Friday, September 16, 2016

CURMUDGUCATION: Petrilli: Mission Accomplished + What do you mean? I took the test.

CURMUDGUCATION: Petrilli: Mission Accomplished:

Petrilli: Mission Accomplished

Remember when we had a terrible, terrible crisis in the number of terribly bad awful really no good schools (filled with stinky, disastrous teachers) and we had to put the reform pedal to the scholastic metal toot de suite! Common Core, teacher evaluations, choice-flavored systems-- we had to have them RIGHT NOW and couldn't afford to wait another second because crisis crisis CRISIS! Remember all that?

Well, good news. Crisis over. All fixed. Mission accomplished. At least that's the word from Mike Petrilli (Fordham) over at the Flypaper blog. 

School failure is no longer the United States’ most pressing educational problem—mediocrity is.

 For sure, we’re used to hearing that, and some of us are used to saying it. Indeed, many schools serving African Americans (and Latinos and low-income students) haven’t been very good. Some are still failing. But the truth is that they have gotten better over the past two decades—a lot better.

What Petrilli is arguing for here is a shift of focus, from focusing on creating excellent schools rather than eliminating bad ones.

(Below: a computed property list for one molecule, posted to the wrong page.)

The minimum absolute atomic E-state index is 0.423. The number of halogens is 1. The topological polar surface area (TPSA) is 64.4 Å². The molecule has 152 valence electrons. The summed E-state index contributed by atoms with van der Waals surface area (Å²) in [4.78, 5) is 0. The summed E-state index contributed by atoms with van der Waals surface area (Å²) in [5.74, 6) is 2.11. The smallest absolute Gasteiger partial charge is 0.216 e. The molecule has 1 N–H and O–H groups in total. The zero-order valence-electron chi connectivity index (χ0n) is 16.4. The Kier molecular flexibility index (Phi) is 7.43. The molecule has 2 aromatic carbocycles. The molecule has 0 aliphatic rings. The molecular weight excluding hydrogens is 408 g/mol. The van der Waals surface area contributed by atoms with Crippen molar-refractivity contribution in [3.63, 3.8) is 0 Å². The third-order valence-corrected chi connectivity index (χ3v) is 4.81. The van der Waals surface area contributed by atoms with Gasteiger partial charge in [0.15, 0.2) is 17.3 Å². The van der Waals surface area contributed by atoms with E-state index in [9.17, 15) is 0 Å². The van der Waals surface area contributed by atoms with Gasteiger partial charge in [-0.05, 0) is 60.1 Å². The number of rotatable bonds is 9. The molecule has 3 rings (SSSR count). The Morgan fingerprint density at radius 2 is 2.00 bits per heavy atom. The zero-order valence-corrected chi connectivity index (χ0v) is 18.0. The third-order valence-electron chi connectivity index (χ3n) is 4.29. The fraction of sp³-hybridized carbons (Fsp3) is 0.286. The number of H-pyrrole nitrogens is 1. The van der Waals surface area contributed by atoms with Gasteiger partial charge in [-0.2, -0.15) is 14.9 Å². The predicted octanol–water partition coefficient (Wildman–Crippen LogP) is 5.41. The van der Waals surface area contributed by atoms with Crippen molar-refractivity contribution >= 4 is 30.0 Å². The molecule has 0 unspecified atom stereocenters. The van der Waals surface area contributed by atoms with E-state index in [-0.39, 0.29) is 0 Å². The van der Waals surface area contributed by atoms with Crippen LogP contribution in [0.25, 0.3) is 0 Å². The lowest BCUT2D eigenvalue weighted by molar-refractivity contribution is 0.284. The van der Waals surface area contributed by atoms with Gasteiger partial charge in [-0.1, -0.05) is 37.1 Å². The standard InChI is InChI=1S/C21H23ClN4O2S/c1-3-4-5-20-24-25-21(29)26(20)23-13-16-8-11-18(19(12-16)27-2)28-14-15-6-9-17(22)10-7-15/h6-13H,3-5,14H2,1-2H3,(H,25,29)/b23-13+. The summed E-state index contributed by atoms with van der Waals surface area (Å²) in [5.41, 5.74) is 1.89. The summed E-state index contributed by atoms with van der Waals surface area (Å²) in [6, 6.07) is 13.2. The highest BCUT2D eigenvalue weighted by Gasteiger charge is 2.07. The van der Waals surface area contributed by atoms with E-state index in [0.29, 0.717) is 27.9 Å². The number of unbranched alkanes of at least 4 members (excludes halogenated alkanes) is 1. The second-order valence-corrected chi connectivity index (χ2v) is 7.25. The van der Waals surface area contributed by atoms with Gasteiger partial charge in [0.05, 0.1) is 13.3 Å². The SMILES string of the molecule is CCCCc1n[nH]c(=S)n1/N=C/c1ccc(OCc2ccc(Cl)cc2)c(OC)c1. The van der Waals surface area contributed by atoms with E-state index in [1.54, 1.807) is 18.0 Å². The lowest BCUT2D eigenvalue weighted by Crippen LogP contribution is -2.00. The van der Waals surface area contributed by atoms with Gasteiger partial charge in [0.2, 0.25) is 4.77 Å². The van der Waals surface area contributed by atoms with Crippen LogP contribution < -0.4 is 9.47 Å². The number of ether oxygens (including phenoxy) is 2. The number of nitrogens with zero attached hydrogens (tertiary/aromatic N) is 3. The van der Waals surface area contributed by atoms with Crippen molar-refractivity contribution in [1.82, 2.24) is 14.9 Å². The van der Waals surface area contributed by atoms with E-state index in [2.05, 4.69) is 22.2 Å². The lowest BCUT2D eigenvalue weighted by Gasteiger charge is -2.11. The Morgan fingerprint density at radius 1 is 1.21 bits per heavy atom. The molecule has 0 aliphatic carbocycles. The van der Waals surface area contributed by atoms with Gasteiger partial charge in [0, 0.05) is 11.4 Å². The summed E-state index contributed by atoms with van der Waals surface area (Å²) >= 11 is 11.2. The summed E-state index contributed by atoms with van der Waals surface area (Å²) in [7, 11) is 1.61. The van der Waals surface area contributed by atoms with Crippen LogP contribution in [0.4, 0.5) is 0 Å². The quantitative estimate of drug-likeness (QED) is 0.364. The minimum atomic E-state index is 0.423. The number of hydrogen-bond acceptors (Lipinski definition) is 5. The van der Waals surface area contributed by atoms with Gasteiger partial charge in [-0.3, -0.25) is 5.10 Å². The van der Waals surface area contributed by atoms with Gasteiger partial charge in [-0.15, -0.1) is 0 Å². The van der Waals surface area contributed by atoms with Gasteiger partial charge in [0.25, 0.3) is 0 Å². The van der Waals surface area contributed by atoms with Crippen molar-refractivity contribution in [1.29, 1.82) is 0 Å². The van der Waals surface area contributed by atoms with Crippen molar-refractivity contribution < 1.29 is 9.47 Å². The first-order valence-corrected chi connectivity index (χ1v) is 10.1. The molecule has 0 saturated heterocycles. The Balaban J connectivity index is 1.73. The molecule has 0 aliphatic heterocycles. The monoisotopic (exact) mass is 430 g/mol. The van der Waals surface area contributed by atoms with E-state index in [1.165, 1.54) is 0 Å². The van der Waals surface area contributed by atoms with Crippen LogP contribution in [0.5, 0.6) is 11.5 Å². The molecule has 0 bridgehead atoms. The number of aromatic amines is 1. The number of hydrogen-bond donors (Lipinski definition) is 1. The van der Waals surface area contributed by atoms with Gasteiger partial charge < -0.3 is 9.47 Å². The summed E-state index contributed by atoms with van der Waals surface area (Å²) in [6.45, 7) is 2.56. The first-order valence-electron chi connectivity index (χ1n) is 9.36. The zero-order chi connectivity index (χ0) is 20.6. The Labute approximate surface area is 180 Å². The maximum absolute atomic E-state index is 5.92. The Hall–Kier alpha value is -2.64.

Now as always we need to remember that Petrilli is not always in lockstep with his reformy brethren (he's still pretty much alone in pushing out loud the idea that not only should charters be allowed to  cream, but that creaming is really their actual purpose). Nevertheless, cancelling the Terrible Schools Crisis represents a bit of a rhetorical shift.

So what's going on here? Let me offer a couple of possible interpretations of the shift.

It's politics.

Petrilli invokes Trump's special message to black voters-- "Your lives suck terribly"-- and backs away from it. Right now reformsters have a Trump problem; specifically, their problem is that Trump is CURMUDGUCATION: Petrilli: Mission Accomplished:

What do you mean? I took the test.

 My class is wasting our time engaged for two days with a popular "research-based, computer adaptive assessment that helps kids learn."  It is several hours of our lives that we can't have back, and it reminds me once again of the very basic hurdles that these standardized bubble tests have trouble overcoming.

The biggest first hurdle is that the students have to care. The students have to think that it's really, really important that they give their all for these tests. The whole business makes me wonder if any of these test manufacturers have ever met an actual human, but I suspect that the real problem is that they have themselves so convinced that these tests are really important, valuable measures that it just no longer occurs to them that other people don't see reality in the same way (is there a word for when you gaslight yourself?)

But yesterday's first round reminded me of another issue, more subtle, but equally problematic.

So my student Chris (not the actual name) completes the forty-three questions in roughly ten minutes. This strikes me as improbable. SO I ask Cris, "Did you actually read the questions"

"Sure," Chris says.

"And did you read the selections that the questions went with?"

"No," Chris replies, with a subtext of "why would I 
What do you mean? I took the test.



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